Hemeproteins

Publication Title: 
The Journal of Biological Chemistry

Endoperoxide antimalarials based on the ancient Chinese drug Qinghaosu (artemisinin) are currently our major hope in the fight against drug-resistant malaria. Rational drug design based on artemisinin and its analogues is slow as the mechanism of action of these antimalarials is not clear. Here we report that these drugs, at least in part, exert their effect by interfering with the plasmodial hemoglobin catabolic pathway and inhibition of heme polymerization. In an in vitro experiment we observed inhibition of digestive vacuole proteolytic activity of malarial parasite by artemisinin.

Author(s): 
Pandey, A. V.
Tekwani, B. L.
Singh, R. L.
Chauhan, V. S.
Publication Title: 
The Biochemical Journal

Elucidation of the principal targets of the action of the antimalarial drug artemisinin is an ongoing pursuit that is important for understanding the action of this drug and for the development of more potent analogues. We have examined the chemical reaction of Hb with artemisinin. The protein-bound haem in Hb has been found to react with artemisinin much faster than is the case with free haem.

Author(s): 
Kannan, Rangiah
Kumar, Krishan
Sahal, Dinkar
Kukreti, Shrikant
Chauhan, Virander S.
Publication Title: 
Antimicrobial Agents and Chemotherapy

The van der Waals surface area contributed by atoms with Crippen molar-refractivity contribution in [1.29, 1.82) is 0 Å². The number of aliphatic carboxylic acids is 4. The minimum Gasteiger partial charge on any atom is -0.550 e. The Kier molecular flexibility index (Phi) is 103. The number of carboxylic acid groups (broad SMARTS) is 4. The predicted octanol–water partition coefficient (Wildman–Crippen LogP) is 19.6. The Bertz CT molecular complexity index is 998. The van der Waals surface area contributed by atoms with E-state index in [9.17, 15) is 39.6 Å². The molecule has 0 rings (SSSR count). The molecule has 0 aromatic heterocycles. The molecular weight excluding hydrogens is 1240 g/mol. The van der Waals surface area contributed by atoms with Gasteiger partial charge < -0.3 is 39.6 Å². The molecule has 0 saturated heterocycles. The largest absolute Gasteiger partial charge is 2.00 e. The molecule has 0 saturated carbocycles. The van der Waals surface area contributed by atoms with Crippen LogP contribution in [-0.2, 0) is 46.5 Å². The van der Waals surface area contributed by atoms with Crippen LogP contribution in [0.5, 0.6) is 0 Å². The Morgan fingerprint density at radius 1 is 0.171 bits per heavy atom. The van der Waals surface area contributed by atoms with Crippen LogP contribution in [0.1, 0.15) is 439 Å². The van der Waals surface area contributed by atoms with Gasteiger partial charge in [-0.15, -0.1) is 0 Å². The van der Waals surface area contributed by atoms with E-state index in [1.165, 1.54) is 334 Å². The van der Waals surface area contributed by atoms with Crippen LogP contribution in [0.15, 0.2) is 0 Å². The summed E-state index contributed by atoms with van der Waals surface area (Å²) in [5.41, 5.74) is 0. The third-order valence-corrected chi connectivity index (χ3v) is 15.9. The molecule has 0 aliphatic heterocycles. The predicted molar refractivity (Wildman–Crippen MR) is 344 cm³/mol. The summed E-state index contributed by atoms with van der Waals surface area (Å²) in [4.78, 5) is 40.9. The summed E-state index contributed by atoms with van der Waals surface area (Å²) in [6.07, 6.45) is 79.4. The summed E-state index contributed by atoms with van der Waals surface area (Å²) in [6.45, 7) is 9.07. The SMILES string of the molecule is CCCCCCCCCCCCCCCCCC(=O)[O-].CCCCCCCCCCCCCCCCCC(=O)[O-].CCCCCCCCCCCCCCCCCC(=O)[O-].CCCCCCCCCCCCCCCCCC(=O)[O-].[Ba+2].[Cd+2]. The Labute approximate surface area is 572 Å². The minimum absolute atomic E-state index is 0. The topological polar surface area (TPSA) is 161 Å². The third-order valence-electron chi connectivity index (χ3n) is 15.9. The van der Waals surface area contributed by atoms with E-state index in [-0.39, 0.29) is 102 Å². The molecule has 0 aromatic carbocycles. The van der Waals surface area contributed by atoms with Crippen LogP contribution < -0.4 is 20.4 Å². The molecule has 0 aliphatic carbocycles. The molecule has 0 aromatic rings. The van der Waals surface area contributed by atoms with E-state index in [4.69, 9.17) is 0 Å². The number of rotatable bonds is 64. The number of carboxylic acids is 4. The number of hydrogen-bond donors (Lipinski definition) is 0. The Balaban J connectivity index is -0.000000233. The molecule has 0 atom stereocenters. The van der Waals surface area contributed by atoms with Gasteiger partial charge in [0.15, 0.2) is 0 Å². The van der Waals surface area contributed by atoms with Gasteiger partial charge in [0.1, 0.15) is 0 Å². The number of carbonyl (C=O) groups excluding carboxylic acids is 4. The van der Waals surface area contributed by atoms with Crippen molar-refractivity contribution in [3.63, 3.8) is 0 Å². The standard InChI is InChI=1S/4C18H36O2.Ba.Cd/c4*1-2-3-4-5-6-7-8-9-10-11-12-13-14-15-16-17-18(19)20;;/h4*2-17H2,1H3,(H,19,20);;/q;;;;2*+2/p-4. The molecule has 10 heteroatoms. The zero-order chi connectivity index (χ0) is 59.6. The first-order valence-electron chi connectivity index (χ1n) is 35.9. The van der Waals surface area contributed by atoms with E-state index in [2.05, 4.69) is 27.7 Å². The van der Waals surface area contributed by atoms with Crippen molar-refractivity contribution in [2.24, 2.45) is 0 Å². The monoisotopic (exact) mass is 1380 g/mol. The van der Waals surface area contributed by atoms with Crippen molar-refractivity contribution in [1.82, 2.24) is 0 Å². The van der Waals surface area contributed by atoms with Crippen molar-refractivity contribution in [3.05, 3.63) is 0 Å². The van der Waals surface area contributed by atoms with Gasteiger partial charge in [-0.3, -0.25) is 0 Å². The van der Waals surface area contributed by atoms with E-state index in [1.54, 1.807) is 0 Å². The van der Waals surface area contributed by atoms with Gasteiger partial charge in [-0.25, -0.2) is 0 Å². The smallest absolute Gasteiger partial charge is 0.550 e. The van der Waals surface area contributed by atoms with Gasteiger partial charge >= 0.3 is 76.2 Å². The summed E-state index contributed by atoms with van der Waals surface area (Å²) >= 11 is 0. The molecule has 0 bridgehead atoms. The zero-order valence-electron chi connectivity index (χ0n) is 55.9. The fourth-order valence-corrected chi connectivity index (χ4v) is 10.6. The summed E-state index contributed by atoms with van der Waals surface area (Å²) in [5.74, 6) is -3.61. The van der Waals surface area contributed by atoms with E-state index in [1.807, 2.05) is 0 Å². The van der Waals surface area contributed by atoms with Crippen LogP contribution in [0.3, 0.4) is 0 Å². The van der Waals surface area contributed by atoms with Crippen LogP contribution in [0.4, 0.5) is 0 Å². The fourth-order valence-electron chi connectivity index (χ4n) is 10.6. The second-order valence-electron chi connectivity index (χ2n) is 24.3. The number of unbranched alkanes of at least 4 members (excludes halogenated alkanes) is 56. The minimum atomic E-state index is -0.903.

Trioxaquines, potential antimalarial agents, and heme-artemisinin adducts, resulting from the alkylation of heme by artemisinin, were evaluated as inhibitors of beta-hematin formation in 10 M acetate medium at pH 5.

Author(s): 
Loup, Christophe
Lelièvre, Joel
Benoit-Vical, Françoise
Meunier, Bernard
Publication Title: 
Antimicrobial Agents and Chemotherapy

In an attempt to augment the efficacy of 7-chloro 4-aminoquinoline analogs and also to overcome resistance to antimalarial agents, we synthesized three cyclen (1,4,7,10-tetraazacyclododecane) analogs of chloroquine [a bisquinoline derivative, 7-chloro-4-(1,4,7,10-tetraaza-cyclododec-1-yl)-quinoline HBr, and a 7-chloro-4-(1,4,7,10-tetraaza-cyclododec-1-yl)-quinoline-Zn(2+) complex]. The bisquinoline displays the most potent in vitro and in vivo antimalarial activities.

Author(s): 
Khan, M. O. Faruk
Levi, Mark S.
Tekwani, Babu L.
Khan, Shabana I.
Kimura, Eiichi
Borne, Ronald F.
Publication Title: 
Combinatorial Chemistry & High Throughput Screening

The growing drug resistance of Plasmodia spp. to current antimalarial agents in the quinine and artemisinin families further asserts the need for novel drug classes to combat malaria infection. One approach to the discovery of new antimalarials is the screening of natural product extracts for activity against the formation of hemozoin, a biomineral essential to parasite survival. By mimicking the in vivo lipid-water interface at which native hemozoin is found, hemozoin can be synthesized outside the parasite.

Author(s): 
Carter, Melissa D.
Phelan, Vanessa V.
Sandlin, Rebecca D.
Bachmann, Brian O.
Wright, David W.
Publication Title: 
Bioorganic & Medicinal Chemistry